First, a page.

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Taia = Matoran Universe

bonesiii

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So, I have gotten to the part of my retelling where Makuta takes over, and I "discovered" (having apparently never consciously noticed) that officially, he nicknames the MU the "Makutaverse" at that time. I like the idea of him naming it after himself, but Makutaverse sounds hopelessly silly. For one thing, it's a fusion of both English and Matoran.

 

I got to thinking, though -- what if I come up with a Matoran word for "universe", and mix THAT with Makuta?

 

Looking into the Maori, I found a word for realm that is similar to (my shortened version here) Taia. Makutaia sounds cool, and even evokes his old lair, the Mangaia.

 

Also, Taia is WAY more concise than "Matoran Universe" and also avoids the acronym which looks like a cow is yelling. :P

 

Taia.

 

Or, longer version, Matoran Taia.

 

Likey no likey?

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Attempting to cleanse the BIONICLE canon of things that are "hopelessly silly" is, in itself, hopelessly silly.

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Er, MT is a cool acronym, but it's confusing and ambigious. Matoran Taia? Makuta Taia? Makuta Teridax? Taia might work, or Makutaia, but it's at first glance confusing. I don't think this will get rid of the MU acronym, if that was your intent.

In further case, a number of "Matoran" words are derived from English, so the fact that "Makutaverse" is does not disqualify it from being legitamate Matoran word. (However, I think the term was fan-derived, not part of the official canon, as you seem to imply.)

Edit: Correcting my scatterbrainedness.

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Interesting...but why use straight, unfiltered Maori for this? Matoran isn't Maori. Unless this is meant to be just an abbreviation of convenience (i.e., not a plausible piece of Bionicle lore), in which case, no real opinion, I guess. I'd rather have something Matoran. =P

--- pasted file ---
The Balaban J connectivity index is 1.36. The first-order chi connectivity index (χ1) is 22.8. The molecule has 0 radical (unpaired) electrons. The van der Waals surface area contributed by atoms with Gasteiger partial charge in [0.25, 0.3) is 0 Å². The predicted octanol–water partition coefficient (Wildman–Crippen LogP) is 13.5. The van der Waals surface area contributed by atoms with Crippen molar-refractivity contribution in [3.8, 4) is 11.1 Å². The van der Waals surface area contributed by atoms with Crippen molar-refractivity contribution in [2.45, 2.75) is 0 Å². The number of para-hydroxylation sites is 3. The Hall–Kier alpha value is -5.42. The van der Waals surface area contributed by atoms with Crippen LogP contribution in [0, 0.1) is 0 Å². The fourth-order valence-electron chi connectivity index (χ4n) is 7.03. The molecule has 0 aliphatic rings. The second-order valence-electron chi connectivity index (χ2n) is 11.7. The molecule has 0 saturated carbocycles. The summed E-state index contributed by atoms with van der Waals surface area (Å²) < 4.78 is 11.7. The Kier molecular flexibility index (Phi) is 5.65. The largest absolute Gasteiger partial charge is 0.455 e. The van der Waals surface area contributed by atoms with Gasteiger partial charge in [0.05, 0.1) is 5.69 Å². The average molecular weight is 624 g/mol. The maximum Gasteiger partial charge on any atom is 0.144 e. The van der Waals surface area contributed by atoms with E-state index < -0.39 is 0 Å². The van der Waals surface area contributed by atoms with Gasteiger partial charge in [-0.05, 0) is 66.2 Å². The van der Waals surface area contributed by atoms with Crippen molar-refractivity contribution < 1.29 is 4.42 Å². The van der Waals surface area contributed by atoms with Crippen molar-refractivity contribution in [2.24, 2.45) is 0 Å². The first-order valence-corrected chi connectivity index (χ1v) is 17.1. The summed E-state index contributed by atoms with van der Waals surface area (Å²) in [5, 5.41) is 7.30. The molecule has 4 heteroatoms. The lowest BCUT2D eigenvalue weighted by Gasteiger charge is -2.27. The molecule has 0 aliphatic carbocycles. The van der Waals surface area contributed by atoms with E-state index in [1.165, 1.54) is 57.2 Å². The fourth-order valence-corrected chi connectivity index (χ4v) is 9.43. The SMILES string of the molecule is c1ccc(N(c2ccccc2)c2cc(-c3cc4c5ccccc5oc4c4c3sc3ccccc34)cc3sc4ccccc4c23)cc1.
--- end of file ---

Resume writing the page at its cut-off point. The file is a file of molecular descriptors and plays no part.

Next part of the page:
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Hey, then when Makuta takes over, you could call it the Makutaia!

Right, that's what I had in mind. :)

 

For the record, the vast majority of the time I will probably keep it "Matoran Universe" in the story, but I could go back and edit this in somewhere as an alternative, as having synonyms is usually good for narrative purposes.

 

Interesting...but why use straight, unfiltered Maori for this?

It isn't -- I mentioned in the entry that my version is shortened. The actual Maori word is "Taiao". :) This is meant to be Matoran, simply inspired by Maori.

 

You could even consider it evidenced entirely without appealing to Maori and just look at the similar Maori word as further inspiration. Since evidently the word "Makuta" would mix well with whatever their non-translated word for "universe" is, I looked for things starting with "Ta" or having it somewhere in the word. Multiple islands end in "ia" -- Xia, Daxia, etc. And like I said, there's evidence Makuta would like the "aia" sound since he chose that as the ending for his lair. So when I saw taiao, it was just a perfect match for what I was looking for, IMO. But a bit heavy on the vowels -- so just dropped the o.

 

To be fair, "-verse" could imply the actual word has a prefix he's leaving off, but that could just as likely be seen as a translator's appeal to an existing trope in English, and that in the actual language something similar to this happens; in this case shortening "Makutataia" to cut the second "ta". Anyway, that was my thinking. :)